Eric Garner Protests


Should We Watch When Police Shoot Us?

Did you watch the video of Alfred Olango's shooting? What about the shootings of Terence Crutcher, Philando Castile, or Alton Sterling?

While the viral videos of police shooting and assaulting African-Americans may help build awareness and keep important conversations on the nation’s lips, studies show that these gut-wrenching clips have long-lasting negative effects on minds of Black people.

Whether viewed on Facebook, Instagram, or the nightly news, repeatedly watching footage of death and brutalization of African-Americans at the hand of law enforcement can add to the all too real symptoms of “racial trauma” or race-based traumatic stress that many Black people already feel. According an article published on the American Psychological Association blog, “racial trauma may result from racial harassment, witnessing racial violence, or experiencing institutional racism,” and “the trauma may result in experiencing symptoms of depression, anxiety, low self-esteem, feelings of humiliation, poor concentration, or irritability."

The blog refers to 2014 study, the findings of which show that people of color who endure more intrusive police contact experience increased trauma and anxiety symptoms than those who say they have been treated fairly by police.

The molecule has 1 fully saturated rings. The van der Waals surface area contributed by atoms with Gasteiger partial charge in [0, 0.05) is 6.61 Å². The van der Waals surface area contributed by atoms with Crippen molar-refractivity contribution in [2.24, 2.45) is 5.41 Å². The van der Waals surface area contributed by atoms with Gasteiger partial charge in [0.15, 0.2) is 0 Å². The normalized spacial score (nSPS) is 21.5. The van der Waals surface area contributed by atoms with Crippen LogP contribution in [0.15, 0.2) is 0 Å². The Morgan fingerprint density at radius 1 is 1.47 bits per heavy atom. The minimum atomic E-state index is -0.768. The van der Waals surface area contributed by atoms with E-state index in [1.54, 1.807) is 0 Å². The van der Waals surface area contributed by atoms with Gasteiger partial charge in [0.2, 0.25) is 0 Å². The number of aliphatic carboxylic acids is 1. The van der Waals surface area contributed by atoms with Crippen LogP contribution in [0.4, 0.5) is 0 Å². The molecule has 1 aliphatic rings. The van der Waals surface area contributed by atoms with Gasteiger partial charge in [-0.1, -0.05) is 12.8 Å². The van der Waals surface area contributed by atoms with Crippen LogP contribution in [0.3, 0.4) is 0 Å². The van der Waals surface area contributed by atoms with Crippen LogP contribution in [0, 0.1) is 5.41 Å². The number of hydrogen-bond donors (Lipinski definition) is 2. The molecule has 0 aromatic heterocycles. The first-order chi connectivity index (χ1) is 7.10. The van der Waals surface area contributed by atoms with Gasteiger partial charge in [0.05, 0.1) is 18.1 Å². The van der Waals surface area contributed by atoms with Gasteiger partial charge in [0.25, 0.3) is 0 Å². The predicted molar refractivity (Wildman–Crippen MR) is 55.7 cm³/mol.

Experts say, the results of this trauma can show up as depression, anxiety, low self-esteem, feelings of humiliation, poor concentration, or irritability. Other side effects are increased vigilance and suspicion of social institutions, defensiveness and increased sensitivity to threat, usage of alcohol and drugs as coping mechanisms and increased aggression.

So, with all the negative side effects, is it worth it to watch?

“We’re witnessing mentally and emotionally traumatizing videos and pictures,” April Reign, managing editor for Broadway Black, told PBS NewsHour. “It’s enough, it’s just enough. It’s just so overwhelming all the time. There are people who are having trouble sleeping, who are having trouble eating. There are people who are having those symptoms of PTSD in the truest sense.”

Although it can seem impossible to escape and tough to look away, you can find ways to stay “woke” without witnessing the carnage for yourself. If you’ve had enough of the videos, try reading your news instead of watching it and limit your time spend on social media networks. When you see a new video pop up, instead of pressing play, take the time to pause and strike up a conversation about the incident with friends.

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